A legal tech mission to North America included UK start-ups keen to break into the priority markets of Canada and the US

The Department for Business and Trade (DBT) legal tech mission to North America brought together legal tech trends and scoped out potential business opportunities for UK lawtechs. A group of UK start-up and scale-up companies participated in activities and events in Toronto and New York, including attending the massive Legalweek conference.

Ewan Evans, professional business services project manager, services and skills directorate at the DBT, said: ‘The objectives of our mission were to provide a comprehensive platform for UK legal tech firms to explore, understand and successfully penetrate the North American legal tech market, fostering international collaboration and business development.’ Evans organised the mission, together with Rytas Stankunas, senior trade and investment officer, financial and professional services at the British Consulate General in New York, and Shweta Chauhan, senior trade and investment officer at the British Consulate-General in Toronto.

Canadian firsts

DBT identified Canada and the US as priority markets for UK legal tech firms. In Toronto, delegates showcased technology to law firms and corporate general counsel, and explored a few firsts.

Joshua Lenon is lawyer in residence at Clio, the world’s first legal practice management ‘unicorn’ (a start-up company valued at over $1bn). In 2022 Clio reached ‘centaur’ status, surpassing $100m in annual recurring revenue. Lenon spoke to delegates about the internationalisation of legal technology and delegates visited Toronto’s Legal Innovation Zone, the first world’s first legal technology incubator.

Chauhan reiterated that Canada is the second-fastest-growing market globally for UK legal services, most of which is legal technology – so there are massive opportunities there for UK lawtechs.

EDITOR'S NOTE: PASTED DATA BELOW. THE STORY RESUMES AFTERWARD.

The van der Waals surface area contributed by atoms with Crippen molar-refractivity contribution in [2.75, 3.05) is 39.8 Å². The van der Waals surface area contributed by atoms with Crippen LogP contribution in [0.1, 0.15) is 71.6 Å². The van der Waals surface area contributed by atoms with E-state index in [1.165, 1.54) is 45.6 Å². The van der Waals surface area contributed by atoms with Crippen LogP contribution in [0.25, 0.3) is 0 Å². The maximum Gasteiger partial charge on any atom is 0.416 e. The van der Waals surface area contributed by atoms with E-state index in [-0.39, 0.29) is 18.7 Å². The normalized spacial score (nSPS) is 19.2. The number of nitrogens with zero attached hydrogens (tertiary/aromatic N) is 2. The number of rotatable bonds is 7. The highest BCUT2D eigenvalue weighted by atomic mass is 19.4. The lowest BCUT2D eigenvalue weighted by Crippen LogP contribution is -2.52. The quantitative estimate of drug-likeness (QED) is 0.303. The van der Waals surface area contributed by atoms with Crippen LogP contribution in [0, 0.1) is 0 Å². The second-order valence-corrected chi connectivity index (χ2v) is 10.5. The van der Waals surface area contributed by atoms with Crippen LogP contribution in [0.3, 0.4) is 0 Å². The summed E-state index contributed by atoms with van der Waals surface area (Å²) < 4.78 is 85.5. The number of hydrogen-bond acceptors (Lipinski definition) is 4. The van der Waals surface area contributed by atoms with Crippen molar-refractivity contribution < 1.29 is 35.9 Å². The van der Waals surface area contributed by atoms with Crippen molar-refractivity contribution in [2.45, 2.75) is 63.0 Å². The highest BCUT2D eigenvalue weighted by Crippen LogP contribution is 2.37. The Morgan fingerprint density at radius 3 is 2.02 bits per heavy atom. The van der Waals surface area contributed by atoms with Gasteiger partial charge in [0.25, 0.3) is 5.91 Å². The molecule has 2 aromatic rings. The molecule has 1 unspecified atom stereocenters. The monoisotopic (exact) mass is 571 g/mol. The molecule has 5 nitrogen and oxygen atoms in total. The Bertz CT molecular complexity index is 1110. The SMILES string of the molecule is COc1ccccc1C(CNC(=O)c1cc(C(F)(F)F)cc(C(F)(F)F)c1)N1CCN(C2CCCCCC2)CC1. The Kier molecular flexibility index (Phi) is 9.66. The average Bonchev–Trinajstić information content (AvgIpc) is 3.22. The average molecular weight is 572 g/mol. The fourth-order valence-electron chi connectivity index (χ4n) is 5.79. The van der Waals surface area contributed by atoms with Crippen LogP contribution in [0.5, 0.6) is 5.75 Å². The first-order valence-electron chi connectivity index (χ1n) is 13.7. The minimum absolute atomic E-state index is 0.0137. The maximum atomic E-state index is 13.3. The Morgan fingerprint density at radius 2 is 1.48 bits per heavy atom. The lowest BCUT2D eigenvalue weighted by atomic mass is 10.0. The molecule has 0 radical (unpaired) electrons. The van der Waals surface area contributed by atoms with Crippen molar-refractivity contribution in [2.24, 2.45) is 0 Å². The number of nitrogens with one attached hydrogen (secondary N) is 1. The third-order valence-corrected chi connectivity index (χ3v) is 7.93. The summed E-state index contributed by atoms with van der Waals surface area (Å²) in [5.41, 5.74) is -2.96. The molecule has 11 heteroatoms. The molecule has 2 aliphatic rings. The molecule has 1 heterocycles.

US opportunity

It was clear from the sessions at the British Consulate-General in New York that the US legal market is a massive opportunity. However, establishing a (subsidiary) business in the US is more complex than it is in Commonwealth countries such as Australia and Canada (except Quebec) where legal systems are founded on English common law.

The DBT supports UK companies interested in selling into the US. It provides appropriate resources and introductions at each of three stages– exploring, selling and expanding/growing. However, in order to benefit from this and other support, a business has to be US-market ready. Stankunas identified five features of a typical US-market-ready company.

  • Proven success in the UK/Europe with at least 20 employees;
  • Globally recognisable corporate clients;
  • Already selling into one or two US companies;
  • Revenue-generating or funding-backed; and
  • Unique service-offering with known differential from competitors.

This may seem quite demanding, but although trade mission companies were at different stages in the start-up/scale-up journey, they fulfilled most or all of these.

Location, location, location

As the US legal system is based on federal and state laws, location is key. Stankunas explained that the US is in effect 50 jurisdictions, each with its own business, tax and employment regulations. Although there is no UK-US trade agreement, the UK government has signed a separate Memorandum of Understanding with seven US states – Indiana, North Carolina, South Carolina, Oklahoma, Utah, Washington and Florida. It is also actively engaging with others, including Texas, California, Colorado and Illinois. Start-up accelerators can add value for early-stage lawtechs and companies which are exploring the options – as places to work and network. The trade mission visited Barclays fintech hub Rise in Manhattan.